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Tom Petrocelli News & Analysis

Mobile Is Changing Your Social Collaboration Apps

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Social collaboration applications have been in a race since their inception to see which could be the most feature laden. It was an arms race of sorts, with each side adding more ways to communicate and collaborate and -- in the process -- becoming more monolithic.

Applications that started as simple activity feeds and corporate microblogging platforms blossomed into much bigger software systems. Modern enterprise social networks, for example, allow end-users to share all manner of content including files and audio. Some allow sharing of business objects which encapsulate data and actions associated with a business process.

Even basic lightweight task management -- a specialty feature just a few years ago -- has morphed into sophisticated workflows with metadata driven program logic and is available in the majority of social collaboration tools.  

CMOs Listen to Customers, Not Processes

It took me a long time to know the difference between being an executive and being a mid-level or senior-level manager. In my first executive position, I tended to act as I previously had rather than what I needed to be. Luckily for me, I received good mentoring and could model executives around me.

One thing that separated the skills of an executive from those of everyone else: the ability to think strategically. While that sounds like some management consulting buzzword bingo winner, it has proven to be true. It’s not about thinking big, it’s about thinking of what’s important and letting others work through the details.

The Line Between Web CMS + Enterprise Social Networks Blur

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While conducting research for my yearly enterprise social network update, a trend that had been simmering for a while bubbled to the top: Quite a few enterprise social networking vendors had or were planning to extend their software in ways that make them nearly indistinguishable from web content management solutions.

That’s not too surprising. Jive Software has, for some time, supported external communities that provide a rich user experience with its JiveX product. Other enterprise social network vendors, for example Jostle, have positioned themselves as “social” intranets. While ostensibly an enterprise social network, products such as these often fill the same role as web content management software. They are used to create rich web-based experiences for internal or external communities.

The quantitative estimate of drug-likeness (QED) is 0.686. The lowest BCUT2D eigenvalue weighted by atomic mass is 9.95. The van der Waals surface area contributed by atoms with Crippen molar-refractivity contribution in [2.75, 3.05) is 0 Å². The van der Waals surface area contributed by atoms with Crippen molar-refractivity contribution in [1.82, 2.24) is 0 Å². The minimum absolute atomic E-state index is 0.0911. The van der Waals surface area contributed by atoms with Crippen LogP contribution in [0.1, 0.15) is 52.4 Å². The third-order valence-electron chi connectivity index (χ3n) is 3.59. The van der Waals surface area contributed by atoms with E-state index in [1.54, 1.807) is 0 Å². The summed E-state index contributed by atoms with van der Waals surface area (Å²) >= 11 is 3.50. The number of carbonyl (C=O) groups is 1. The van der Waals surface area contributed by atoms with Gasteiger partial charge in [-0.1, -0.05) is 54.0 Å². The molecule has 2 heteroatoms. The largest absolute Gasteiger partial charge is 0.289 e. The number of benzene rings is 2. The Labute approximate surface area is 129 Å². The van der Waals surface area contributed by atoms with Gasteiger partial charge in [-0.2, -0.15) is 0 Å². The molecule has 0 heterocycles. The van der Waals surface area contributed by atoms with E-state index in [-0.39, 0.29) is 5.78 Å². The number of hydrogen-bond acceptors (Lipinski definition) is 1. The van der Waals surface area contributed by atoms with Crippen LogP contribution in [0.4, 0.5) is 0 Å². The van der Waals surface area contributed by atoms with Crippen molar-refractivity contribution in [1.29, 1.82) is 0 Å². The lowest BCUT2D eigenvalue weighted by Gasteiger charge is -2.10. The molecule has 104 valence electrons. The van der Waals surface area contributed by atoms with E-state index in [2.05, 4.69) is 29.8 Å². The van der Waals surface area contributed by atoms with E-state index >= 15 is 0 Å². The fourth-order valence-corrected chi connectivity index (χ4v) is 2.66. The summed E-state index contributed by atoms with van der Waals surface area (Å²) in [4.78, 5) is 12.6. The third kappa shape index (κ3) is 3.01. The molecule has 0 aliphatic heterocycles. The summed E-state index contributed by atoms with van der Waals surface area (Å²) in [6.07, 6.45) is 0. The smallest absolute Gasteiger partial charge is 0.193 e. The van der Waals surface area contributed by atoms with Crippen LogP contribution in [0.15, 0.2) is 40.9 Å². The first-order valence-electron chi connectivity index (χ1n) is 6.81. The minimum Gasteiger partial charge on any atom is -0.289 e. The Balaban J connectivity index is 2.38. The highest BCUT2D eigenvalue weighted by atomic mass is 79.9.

Where Social Collaboration Is Heading

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Social collaboration software has come a long way, both in terms of acceptance in organizations (if not daily usage) and products. Ten years ago social collaboration was mostly thought of as Facebook for the enterprise, an unfortunate tagline that suggested frivolity and not utility. Since then, social collaboration has embraced many different types of technology that help knowledge workers find and share content and ideas. An explosion of new ways to work together gradually coalesced into the form we see today. This process is driving what we can expect in the next year or so.

Analytics is Everywhere

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We saw the usual spate of announcements coming from the major software companies this fall. Lots of new extensions to the Salesforce.com and Oracle marketing clouds, Adobe extensions and updates to Creative Cloud, and most recently, IBM’s Launch of IBM Verse. And that’s just the big players.

All of the fall software announcements had one thing in common: analytics. Whether it’s sales analysis, data for making marketing decisions or prioritizing emails, analytics -- predictive analytics especially -- is everywhere. It’s behind the latest supply chain management tools and integrated into CRM systems. Analytics is in email too.

Getting Personal with Big Machines

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When we think of personalization of service through analytics, the first thought that likely comes to mind is retail applications or consumer goods.

But what about industrial equipment, especially heavy equipment? The way we service big machines is undergoing a renaissance, thanks to the same technology we use to enhance the consumer experience.

Have Retail Analytics Crossed the Line from Cool to Creepy?

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A body of new solutions for retail businesses promises to both excite and upset consumers. These solutions deliver in-store (or near store) content to consumers that a vendor has decided might want to buy a product in the store.

The drivers are analytics software solutions that crunch data from a plethora of sources -- social, digital, point-of-sale and customer service -- in close to real time.